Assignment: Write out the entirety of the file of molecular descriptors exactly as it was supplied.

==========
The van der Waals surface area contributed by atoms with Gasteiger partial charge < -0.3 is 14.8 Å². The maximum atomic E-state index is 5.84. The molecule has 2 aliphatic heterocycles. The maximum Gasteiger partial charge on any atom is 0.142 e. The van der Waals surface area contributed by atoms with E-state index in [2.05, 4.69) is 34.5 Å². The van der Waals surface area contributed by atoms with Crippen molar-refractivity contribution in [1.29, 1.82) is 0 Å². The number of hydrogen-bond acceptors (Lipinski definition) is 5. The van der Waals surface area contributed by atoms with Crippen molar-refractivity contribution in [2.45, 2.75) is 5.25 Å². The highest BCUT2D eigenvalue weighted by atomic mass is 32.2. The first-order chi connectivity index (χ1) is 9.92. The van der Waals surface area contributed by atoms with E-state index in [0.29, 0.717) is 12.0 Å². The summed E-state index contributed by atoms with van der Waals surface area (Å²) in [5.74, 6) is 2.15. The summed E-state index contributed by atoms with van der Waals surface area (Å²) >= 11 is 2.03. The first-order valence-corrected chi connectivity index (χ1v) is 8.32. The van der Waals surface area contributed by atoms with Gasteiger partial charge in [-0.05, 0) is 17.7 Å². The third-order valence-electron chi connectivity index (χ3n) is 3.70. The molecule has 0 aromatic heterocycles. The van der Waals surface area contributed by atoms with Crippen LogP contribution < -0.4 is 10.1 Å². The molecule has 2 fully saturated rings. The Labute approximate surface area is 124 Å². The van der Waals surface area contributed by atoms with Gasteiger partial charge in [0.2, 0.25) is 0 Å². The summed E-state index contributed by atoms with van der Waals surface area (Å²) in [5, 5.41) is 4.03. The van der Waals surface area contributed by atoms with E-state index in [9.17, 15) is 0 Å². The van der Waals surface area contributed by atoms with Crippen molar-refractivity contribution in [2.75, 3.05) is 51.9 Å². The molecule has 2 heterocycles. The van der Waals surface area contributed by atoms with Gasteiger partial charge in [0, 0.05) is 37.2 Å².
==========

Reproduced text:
The van der Waals surface area contributed by atoms with Gasteiger partial charge < -0.3 is 14.8 Å². The maximum atomic E-state index is 5.84. The molecule has 2 aliphatic heterocycles. The maximum Gasteiger partial charge on any atom is 0.142 e. The van der Waals surface area contributed by atoms with E-state index in [2.05, 4.69) is 34.5 Å². The van der Waals surface area contributed by atoms with Crippen molar-refractivity contribution in [1.29, 1.82) is 0 Å². The number of hydrogen-bond acceptors (Lipinski definition) is 5. The van der Waals surface area contributed by atoms with Crippen molar-refractivity contribution in [2.45, 2.75) is 5.25 Å². The highest BCUT2D eigenvalue weighted by atomic mass is 32.2. The first-order chi connectivity index (χ1) is 9.92. The van der Waals surface area contributed by atoms with E-state index in [0.29, 0.717) is 12.0 Å². The summed E-state index contributed by atoms with van der Waals surface area (Å²) in [5.74, 6) is 2.15. The summed E-state index contributed by atoms with van der Waals surface area (Å²) >= 11 is 2.03. The first-order valence-corrected chi connectivity index (χ1v) is 8.32. The van der Waals surface area contributed by atoms with Gasteiger partial charge in [-0.05, 0) is 17.7 Å². The third-order valence-electron chi connectivity index (χ3n) is 3.70. The molecule has 0 aromatic heterocycles. The van der Waals surface area contributed by atoms with Crippen LogP contribution < -0.4 is 10.1 Å². The molecule has 2 fully saturated rings. The Labute approximate surface area is 124 Å². The van der Waals surface area contributed by atoms with Gasteiger partial charge in [0.2, 0.25) is 0 Å². The summed E-state index contributed by atoms with van der Waals surface area (Å²) in [5, 5.41) is 4.03. The van der Waals surface area contributed by atoms with E-state index in [9.17, 15) is 0 Å². The van der Waals surface area contributed by atoms with Crippen molar-refractivity contribution in [2.75, 3.05) is 51.9 Å². The molecule has 2 heterocycles. The van der Waals surface area contributed by atoms with Gasteiger partial charge in [0, 0.05) is 37.2 Å².